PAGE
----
This web site supplements the University of Puget Sound's theatre production of Henry V
by William Shakespeare.
Contents: Synopsis | Historical
Background | Production History | Critical
Commentary | Websites
"It is the early 1400s. Henry IV has died, and his son--the young King Henry V--has just taken over the throne. The situation is tense.
Several bitter civil wars have left the people of England restless and dissatisfied. Furthermore, in order to gain the respect of the English
people and the court, Henry must live down his wild adolescent past.
Because Henry has distant roots in the French royal family, and because the interpretation of ancient land laws varies from country to
country, Henry lays claim to certain parts of France. When the young prince, or Dauphin, of France sends Henry an insulting message in
response to these claims, Henry decides to invade France. Supported by the English
noblemen, as well as the clergy, Henry gathers his troops for war.
Henry's decision trickles down to affect the "little people" he rules.
On the seedy side of London, some of the king's old friends--whom he rejected when he rose to the throne--prepare to leave their homes and
families. Bardolph, Pistol, and Nym are common lowlifes and part-time criminals, on the opposite end of society from their royal former
companion. As they get ready, they remark on the death of Falstaff, an elderly roustabout who was once King Henry's closest friend.
Just before his fleet sets sail, King Henry learns of a conspiracy against
his life and executes three agents for the French, including a former friend,
Scroop. The English sail for France, where they fight their way across the country, continuing to win against incredible odds. Among
the officers in King Henry's army are men from all parts of Britain, such as
Fluellen, a Welsh captain. As the English advance, Nym and Bardolph are caught looting and are hanged at the stern king's
The final showdown of the war comes at the famous Battle of Agincourt, at which the English are outnumbered by the French five to
one. The night before the battle, King Henry disguises himself as a common
soldier and talks to many of the soldiers in his camp, learning who they are and what they think of the great battle they have been
swept up in. In the morning, he prays to God and gives a powerful, inspiring speech to his
soldiers. Miraculously, the English win the battle, and the proud French must surrender at last. Some time later, peace negotiations are finally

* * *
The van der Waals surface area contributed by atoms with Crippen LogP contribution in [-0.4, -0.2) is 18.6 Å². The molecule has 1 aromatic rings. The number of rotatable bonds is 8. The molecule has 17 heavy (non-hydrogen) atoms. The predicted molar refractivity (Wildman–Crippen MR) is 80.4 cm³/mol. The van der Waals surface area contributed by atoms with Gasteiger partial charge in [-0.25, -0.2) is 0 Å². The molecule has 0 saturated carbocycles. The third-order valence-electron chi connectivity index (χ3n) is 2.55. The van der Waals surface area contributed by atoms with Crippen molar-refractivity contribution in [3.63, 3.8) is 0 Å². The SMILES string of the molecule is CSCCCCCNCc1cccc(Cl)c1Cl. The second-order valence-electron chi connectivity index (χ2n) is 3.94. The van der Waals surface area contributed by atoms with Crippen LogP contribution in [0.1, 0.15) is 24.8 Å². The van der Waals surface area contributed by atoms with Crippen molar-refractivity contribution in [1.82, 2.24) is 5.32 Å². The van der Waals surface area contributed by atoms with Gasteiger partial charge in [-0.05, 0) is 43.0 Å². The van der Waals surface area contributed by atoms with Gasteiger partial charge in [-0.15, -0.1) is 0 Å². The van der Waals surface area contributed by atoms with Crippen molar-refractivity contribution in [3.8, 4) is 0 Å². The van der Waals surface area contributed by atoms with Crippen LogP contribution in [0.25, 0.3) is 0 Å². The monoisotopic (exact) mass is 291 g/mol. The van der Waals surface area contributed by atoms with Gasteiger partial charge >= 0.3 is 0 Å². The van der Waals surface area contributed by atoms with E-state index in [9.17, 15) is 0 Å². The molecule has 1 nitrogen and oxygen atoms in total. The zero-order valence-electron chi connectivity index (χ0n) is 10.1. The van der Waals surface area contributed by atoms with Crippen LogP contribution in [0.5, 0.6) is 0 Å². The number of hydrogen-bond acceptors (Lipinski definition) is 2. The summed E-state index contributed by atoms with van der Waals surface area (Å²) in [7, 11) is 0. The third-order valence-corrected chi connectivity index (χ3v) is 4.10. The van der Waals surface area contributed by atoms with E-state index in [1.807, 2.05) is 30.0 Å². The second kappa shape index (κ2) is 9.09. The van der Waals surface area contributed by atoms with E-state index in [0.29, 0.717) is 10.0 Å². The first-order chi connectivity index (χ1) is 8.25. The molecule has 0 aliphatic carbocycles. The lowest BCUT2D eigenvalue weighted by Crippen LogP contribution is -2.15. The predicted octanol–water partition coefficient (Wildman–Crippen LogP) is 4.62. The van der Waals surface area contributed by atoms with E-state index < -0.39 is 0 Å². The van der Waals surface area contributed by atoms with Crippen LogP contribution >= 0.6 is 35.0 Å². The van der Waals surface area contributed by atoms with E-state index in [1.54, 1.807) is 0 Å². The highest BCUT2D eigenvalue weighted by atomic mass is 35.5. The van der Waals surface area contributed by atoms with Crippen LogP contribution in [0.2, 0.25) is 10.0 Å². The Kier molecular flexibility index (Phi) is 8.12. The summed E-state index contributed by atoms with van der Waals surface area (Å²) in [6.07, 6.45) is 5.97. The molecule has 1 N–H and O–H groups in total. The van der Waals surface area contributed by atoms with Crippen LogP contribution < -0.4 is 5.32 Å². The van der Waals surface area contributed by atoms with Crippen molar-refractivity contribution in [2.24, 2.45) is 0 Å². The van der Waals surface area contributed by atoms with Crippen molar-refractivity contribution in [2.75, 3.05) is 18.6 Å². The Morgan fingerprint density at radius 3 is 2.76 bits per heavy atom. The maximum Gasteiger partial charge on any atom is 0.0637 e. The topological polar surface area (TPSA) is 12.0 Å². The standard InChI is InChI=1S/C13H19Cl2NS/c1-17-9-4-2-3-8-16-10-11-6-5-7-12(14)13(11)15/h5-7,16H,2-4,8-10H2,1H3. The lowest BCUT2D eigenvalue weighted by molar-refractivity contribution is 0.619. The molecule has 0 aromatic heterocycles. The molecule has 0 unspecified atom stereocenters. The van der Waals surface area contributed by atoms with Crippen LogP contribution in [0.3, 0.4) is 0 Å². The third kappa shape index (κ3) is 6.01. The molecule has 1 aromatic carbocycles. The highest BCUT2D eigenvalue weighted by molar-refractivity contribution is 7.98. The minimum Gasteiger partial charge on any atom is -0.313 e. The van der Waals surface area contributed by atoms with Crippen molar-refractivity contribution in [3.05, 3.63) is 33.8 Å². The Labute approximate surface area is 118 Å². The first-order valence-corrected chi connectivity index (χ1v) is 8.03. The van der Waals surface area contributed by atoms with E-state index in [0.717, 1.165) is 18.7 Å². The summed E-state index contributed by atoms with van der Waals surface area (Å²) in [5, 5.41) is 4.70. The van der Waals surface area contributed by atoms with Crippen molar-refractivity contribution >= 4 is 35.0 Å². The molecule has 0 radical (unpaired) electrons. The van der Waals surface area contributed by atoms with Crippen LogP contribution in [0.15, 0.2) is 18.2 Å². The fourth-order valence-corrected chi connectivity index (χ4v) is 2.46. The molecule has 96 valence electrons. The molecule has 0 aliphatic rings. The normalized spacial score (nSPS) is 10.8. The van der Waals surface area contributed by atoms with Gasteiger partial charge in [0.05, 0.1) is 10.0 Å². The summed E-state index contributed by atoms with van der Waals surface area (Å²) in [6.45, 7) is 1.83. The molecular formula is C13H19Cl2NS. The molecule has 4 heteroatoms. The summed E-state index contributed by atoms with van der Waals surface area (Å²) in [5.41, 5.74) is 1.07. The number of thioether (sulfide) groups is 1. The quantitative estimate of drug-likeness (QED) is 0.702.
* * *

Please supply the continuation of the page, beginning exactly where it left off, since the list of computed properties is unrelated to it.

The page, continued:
worked out: Henry will marry Katherine, the daughter of the French King, and the two kingdoms will be united."
Another synopsis may be found in Masterplots, First
Series / PN 44 M2 REF
To read the the text of Henry V, see:
The Norton Facsimile First Folio of
Shakespeare, pp. 423+ / PR 2751 A15 1968 Oversize Collection
a full-size photographic facsimile of the play
The life of King Henry V
/ the Arden text edited by Herbert Arthur Evans / Shelmidine
PR2812.A2 E8 195
The complete works of William
Shakespeare; the plays edited from the folio of MDCXXIII,
v. 7 King Henry V / PR2753 .W5 1899
Internet Shakespeare Editions offer draft texts of the Folio and Quarto texts of Henry V.
Use these SIMON subject headings to find
library books about the historical period during which Henry V takes place:
In the reference collection, see William
Shakespeare: His World, His Work and His Life / PR 2976 W5354 1985
Includes an essay on Shakespeare's treatment of English History
Sources of the Play
Shakespeare's chief source for the historical material in Henry
V was Raphael Holinshed's Chronicles of England, Scotland, and Ireland
(2nd ed., 1587), supplemented by The Union of the Two noble and Illustre
Families of Lancaster and York (1548) by Edward Hall. Other historical
details may have come from the chronicles of Robert Fabyan (1516) and John Stow
(1592). Shakespeare may also have read several Latin biographies of King
Henry, written during the monarch's lifetime or shortly thereafter; the Henrici
Quinti Angliae Regis Gesta; Vita et Gesta Henrici Quinti; and The
First English Life of King Henry the Fifth (1513). [source: Shakespeare A to
Z, p. 267.]
The earliest known performance of Henry V was held at the court
of King James I on January 7, 1605. No other 17th century production is known,
and the play has been popular only intermittently since then. Nineteenth century
producers were inclined to extraordinary effects; in 1859 Charles Kean staged a
triumphal march after Agincourt that employed 550 actors.
In the 20th century, its patriotic aspect made it successful
during both world wars. Henry V has also been performed as an anti-war
play in Britain and America since the 1950s, as the nuclear age and its series
of small but vicious conflicts have generated strong pacifist sentiments in
Western society. Among the most notable productions was that of Peter Hall at
Stratford in 1960. [Excerpted from Shakespeare A to Z, p. 268
/PR 2829 .B69 REF ]
Use the following databases to find reviews and commentary in
journals, magazines and newspapers.
Magill's bibliography of literary criticism : selected sources for the study of more than 2,500 outstanding works of Western literature / Z6511 .M3
Critical temper; a survey of modern criticism on English and American literature from the beginnings to the twentieth century
/ PR85 .C764 v.1 REF
Shakespearean criticism / PR2976 .C535
SIMON subject headings for books of criticism: